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Nutrition and Aging

Proper nutrition is an important part of a healthy, active lifestyle and can help you remain healthy as you age. Eating too much, as well as eating too little, can accelerate aging and increase your risk of many life-threatening diseases and conditions. But eating a nutritious, balanced diet can actually help slow the aging process and prevent many age-related diseases. Recent research indicates that proper nutrition and exercise can reduce your risk of osteoporosis by more than 50 percent.

As you age, your nutritional needs change. Your metabolism slows, causing you to need fewer calories than when you were younger. Hormonal changes cause your body to produce more fat and less muscle, meaning you need to consume less fat and more protein in your diet and increase your physical activity and strengthening. In addition, your bones lose mineral content more rapidly, especially if you are a post-menopausal woman. This means you need to consume more calcium to prevent osteoporosis.

In general, older adults need approximately 1600 calories per day, made up of nutrient-dense foods such as fruits and vegetables; whole grain or fortified breads, cereals, and rice; lean proteins such as fish, poultry, soy, eggs, and legumes. It's also increasingly important to consume plenty of liquids as you age, as your kidneys become less efficient at keeping your body hydrated and your sense of thirst decreases, which can lead to dehydration and constipation. Drink at least eight 8-ounce glasses of water every day.

Even if you eat a well-balanced diet, you may be missing key vitamins and minerals, so you should take a vitamin supplement every day to ensure you are getting the proper nutrients as your body cannot absorb certain nutrients as well as you age. You should consume 1200-1400 milligrams of calcium each day (about three servings of calcium-rich food such as milk or yogurt), 600 international units (IUs) of vitamin D, 2.4 micrograms of vitamin B-12, as well as 20-30 grams of fiber.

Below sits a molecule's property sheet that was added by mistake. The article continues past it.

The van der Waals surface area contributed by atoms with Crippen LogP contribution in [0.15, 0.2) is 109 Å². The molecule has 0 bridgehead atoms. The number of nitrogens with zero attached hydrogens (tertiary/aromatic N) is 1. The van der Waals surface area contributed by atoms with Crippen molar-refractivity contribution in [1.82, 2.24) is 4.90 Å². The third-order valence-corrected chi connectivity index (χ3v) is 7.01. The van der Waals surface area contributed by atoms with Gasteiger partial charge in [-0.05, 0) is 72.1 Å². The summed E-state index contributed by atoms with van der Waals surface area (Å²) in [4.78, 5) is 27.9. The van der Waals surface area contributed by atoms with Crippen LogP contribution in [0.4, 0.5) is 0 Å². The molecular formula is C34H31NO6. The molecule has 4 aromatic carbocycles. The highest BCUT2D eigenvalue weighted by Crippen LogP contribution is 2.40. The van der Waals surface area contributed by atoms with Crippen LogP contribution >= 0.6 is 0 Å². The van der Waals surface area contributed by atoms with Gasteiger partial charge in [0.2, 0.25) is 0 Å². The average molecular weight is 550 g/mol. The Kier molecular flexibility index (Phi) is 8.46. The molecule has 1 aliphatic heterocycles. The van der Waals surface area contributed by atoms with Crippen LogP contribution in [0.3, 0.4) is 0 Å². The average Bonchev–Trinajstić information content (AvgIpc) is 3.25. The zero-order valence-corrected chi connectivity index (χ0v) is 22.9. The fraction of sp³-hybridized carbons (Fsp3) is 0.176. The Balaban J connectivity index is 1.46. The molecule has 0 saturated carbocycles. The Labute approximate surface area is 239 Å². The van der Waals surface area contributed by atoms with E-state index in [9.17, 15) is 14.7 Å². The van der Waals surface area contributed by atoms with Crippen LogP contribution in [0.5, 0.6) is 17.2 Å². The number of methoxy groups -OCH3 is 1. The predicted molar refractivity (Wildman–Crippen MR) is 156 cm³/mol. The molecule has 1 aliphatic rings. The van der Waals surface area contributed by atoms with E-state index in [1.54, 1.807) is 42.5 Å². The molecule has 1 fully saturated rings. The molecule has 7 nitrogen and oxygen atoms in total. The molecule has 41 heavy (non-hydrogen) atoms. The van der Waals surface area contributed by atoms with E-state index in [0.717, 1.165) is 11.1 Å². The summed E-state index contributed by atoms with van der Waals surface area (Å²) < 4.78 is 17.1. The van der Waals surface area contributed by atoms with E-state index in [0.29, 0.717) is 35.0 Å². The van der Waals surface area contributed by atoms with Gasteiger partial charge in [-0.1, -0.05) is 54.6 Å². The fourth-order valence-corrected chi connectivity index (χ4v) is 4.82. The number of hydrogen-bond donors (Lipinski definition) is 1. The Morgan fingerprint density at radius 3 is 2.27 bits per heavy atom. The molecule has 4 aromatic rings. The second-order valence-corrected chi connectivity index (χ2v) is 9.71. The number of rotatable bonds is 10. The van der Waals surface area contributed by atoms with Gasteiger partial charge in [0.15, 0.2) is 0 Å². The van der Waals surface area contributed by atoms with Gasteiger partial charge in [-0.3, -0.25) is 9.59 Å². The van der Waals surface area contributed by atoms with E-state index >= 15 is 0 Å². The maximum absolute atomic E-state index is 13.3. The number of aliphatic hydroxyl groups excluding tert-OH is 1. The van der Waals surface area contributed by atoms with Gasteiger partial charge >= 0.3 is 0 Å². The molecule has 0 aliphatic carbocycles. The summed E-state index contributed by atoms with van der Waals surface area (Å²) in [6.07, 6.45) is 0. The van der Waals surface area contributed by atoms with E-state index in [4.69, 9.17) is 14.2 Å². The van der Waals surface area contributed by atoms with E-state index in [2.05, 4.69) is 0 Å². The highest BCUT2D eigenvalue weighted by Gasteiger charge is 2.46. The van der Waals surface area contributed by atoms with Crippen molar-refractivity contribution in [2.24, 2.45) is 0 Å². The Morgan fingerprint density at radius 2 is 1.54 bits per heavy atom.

Carbohydrates should still make up the majority of your diet, but be sure to choose complex carbohydrates, such as vegetables and grains, instead of simple sugars such as sucrose (white sugar), fructose (the sugar found in fruit) and lactose (milk sugar).

Malnutrition is also a significant concern for older people. Individuals who are underweight have more trouble and take longer to bounce back after an illness or injury, which can eventually lead to permanent health problems or even disability. Living alone, chronic diseases or conditions, limited transportation, financial difficulties, and lacking assistance can all make it difficult for seniors to get proper nutrition. Many seniors find it hard to prepare nutritious meals and end up relying on fast food and take-out, both of which can be full of empty calories, fat and sodium. If you have problems keeping your weight up, be sure you eat three meals plus three snacks every day and never miss a meal. Choose higher-calorie foods from each group, such as whole milk instead of skim. Eat the highest-calorie foods in a meal first. Use liquid supplements, such as Ensure or Boost, between meals.

If you are having problems meeting your nutritional needs due to transportation, financial, or health issues, contact your local meal program or talk to your doctor.

 


 

Featured Sites:

Cord Blood Registry
March of Dimes
Susan G. Komen


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